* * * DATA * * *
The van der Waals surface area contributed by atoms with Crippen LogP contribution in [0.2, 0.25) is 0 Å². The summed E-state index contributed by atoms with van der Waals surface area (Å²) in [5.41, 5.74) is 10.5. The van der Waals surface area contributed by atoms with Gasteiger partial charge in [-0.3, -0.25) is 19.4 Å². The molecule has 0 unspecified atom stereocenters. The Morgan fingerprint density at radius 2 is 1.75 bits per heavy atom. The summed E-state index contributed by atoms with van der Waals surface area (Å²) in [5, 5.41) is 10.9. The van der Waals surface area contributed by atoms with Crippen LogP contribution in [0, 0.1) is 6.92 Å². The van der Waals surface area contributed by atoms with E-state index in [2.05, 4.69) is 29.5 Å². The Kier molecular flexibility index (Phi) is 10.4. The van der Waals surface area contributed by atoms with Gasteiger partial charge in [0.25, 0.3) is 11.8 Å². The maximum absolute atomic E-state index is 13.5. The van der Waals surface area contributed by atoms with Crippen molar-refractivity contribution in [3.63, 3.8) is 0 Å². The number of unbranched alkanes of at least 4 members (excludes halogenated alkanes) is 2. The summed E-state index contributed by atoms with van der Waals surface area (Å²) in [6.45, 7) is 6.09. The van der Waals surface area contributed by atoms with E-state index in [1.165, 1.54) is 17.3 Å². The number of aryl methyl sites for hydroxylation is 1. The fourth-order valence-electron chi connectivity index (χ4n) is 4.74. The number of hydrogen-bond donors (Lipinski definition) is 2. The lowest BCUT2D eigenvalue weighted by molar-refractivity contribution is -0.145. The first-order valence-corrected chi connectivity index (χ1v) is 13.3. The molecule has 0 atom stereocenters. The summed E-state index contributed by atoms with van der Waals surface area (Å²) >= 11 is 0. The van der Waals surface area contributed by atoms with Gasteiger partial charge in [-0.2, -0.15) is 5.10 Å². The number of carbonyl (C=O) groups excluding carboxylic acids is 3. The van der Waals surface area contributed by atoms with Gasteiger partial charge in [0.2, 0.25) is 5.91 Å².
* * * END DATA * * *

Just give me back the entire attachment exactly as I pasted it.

The van der Waals surface area contributed by atoms with Crippen LogP contribution in [0.2, 0.25) is 0 Å². The summed E-state index contributed by atoms with van der Waals surface area (Å²) in [5.41, 5.74) is 10.5. The van der Waals surface area contributed by atoms with Gasteiger partial charge in [-0.3, -0.25) is 19.4 Å². The molecule has 0 unspecified atom stereocenters. The Morgan fingerprint density at radius 2 is 1.75 bits per heavy atom. The summed E-state index contributed by atoms with van der Waals surface area (Å²) in [5, 5.41) is 10.9. The van der Waals surface area contributed by atoms with Crippen LogP contribution in [0, 0.1) is 6.92 Å². The van der Waals surface area contributed by atoms with E-state index in [2.05, 4.69) is 29.5 Å². The Kier molecular flexibility index (Phi) is 10.4. The van der Waals surface area contributed by atoms with Gasteiger partial charge in [0.25, 0.3) is 11.8 Å². The maximum absolute atomic E-state index is 13.5. The van der Waals surface area contributed by atoms with Crippen molar-refractivity contribution in [3.63, 3.8) is 0 Å². The number of unbranched alkanes of at least 4 members (excludes halogenated alkanes) is 2. The summed E-state index contributed by atoms with van der Waals surface area (Å²) in [6.45, 7) is 6.09. The van der Waals surface area contributed by atoms with E-state index in [1.165, 1.54) is 17.3 Å². The number of aryl methyl sites for hydroxylation is 1. The fourth-order valence-electron chi connectivity index (χ4n) is 4.74. The number of hydrogen-bond donors (Lipinski definition) is 2. The lowest BCUT2D eigenvalue weighted by molar-refractivity contribution is -0.145. The first-order valence-corrected chi connectivity index (χ1v) is 13.3. The molecule has 0 atom stereocenters. The summed E-state index contributed by atoms with van der Waals surface area (Å²) >= 11 is 0. The van der Waals surface area contributed by atoms with Gasteiger partial charge in [-0.2, -0.15) is 5.10 Å². The number of carbonyl (C=O) groups excluding carboxylic acids is 3. The van der Waals surface area contributed by atoms with Gasteiger partial charge in [0.2, 0.25) is 5.91 Å².